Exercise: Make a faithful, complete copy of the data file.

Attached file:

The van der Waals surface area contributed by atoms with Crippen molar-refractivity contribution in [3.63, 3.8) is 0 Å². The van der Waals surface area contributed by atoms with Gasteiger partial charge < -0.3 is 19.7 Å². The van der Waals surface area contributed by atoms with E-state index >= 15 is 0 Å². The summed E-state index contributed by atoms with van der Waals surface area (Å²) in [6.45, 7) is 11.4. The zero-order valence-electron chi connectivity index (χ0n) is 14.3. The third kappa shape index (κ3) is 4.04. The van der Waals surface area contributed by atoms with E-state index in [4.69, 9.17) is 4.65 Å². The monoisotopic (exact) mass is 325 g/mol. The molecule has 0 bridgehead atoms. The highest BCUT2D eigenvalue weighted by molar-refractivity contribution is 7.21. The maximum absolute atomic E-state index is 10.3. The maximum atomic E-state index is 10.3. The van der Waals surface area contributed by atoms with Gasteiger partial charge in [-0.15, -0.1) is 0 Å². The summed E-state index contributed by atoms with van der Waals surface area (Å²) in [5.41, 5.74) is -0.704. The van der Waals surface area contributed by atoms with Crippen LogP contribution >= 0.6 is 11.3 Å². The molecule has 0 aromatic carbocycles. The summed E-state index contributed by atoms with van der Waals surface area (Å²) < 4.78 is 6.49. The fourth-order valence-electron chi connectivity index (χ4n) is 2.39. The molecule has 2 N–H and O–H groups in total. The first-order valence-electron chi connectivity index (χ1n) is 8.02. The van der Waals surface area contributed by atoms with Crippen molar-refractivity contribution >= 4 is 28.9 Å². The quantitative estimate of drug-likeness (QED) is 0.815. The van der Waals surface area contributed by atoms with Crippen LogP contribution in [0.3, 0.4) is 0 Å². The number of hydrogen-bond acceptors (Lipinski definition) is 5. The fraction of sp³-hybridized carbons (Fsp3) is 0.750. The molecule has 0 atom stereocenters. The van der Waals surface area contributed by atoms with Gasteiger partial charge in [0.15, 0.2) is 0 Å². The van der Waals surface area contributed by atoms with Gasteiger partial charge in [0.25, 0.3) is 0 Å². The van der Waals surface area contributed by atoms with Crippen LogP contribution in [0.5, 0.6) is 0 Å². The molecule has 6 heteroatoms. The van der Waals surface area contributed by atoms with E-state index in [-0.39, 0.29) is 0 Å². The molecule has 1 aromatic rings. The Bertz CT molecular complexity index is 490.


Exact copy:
The van der Waals surface area contributed by atoms with Crippen molar-refractivity contribution in [3.63, 3.8) is 0 Å². The van der Waals surface area contributed by atoms with Gasteiger partial charge < -0.3 is 19.7 Å². The van der Waals surface area contributed by atoms with E-state index >= 15 is 0 Å². The summed E-state index contributed by atoms with van der Waals surface area (Å²) in [6.45, 7) is 11.4. The zero-order valence-electron chi connectivity index (χ0n) is 14.3. The third kappa shape index (κ3) is 4.04. The van der Waals surface area contributed by atoms with E-state index in [4.69, 9.17) is 4.65 Å². The monoisotopic (exact) mass is 325 g/mol. The molecule has 0 bridgehead atoms. The highest BCUT2D eigenvalue weighted by molar-refractivity contribution is 7.21. The maximum absolute atomic E-state index is 10.3. The maximum atomic E-state index is 10.3. The van der Waals surface area contributed by atoms with Gasteiger partial charge in [-0.15, -0.1) is 0 Å². The summed E-state index contributed by atoms with van der Waals surface area (Å²) in [5.41, 5.74) is -0.704. The van der Waals surface area contributed by atoms with Crippen LogP contribution >= 0.6 is 11.3 Å². The molecule has 0 aromatic carbocycles. The summed E-state index contributed by atoms with van der Waals surface area (Å²) < 4.78 is 6.49. The fourth-order valence-electron chi connectivity index (χ4n) is 2.39. The molecule has 2 N–H and O–H groups in total. The first-order valence-electron chi connectivity index (χ1n) is 8.02. The van der Waals surface area contributed by atoms with Crippen molar-refractivity contribution >= 4 is 28.9 Å². The quantitative estimate of drug-likeness (QED) is 0.815. The van der Waals surface area contributed by atoms with Crippen LogP contribution in [0.3, 0.4) is 0 Å². The number of hydrogen-bond acceptors (Lipinski definition) is 5. The fraction of sp³-hybridized carbons (Fsp3) is 0.750. The molecule has 0 atom stereocenters. The van der Waals surface area contributed by atoms with Gasteiger partial charge in [0.15, 0.2) is 0 Å². The van der Waals surface area contributed by atoms with Gasteiger partial charge in [0.25, 0.3) is 0 Å². The van der Waals surface area contributed by atoms with Crippen LogP contribution in [0.5, 0.6) is 0 Å². The molecule has 6 heteroatoms. The van der Waals surface area contributed by atoms with E-state index in [-0.39, 0.29) is 0 Å². The molecule has 1 aromatic rings. The Bertz CT molecular complexity index is 490.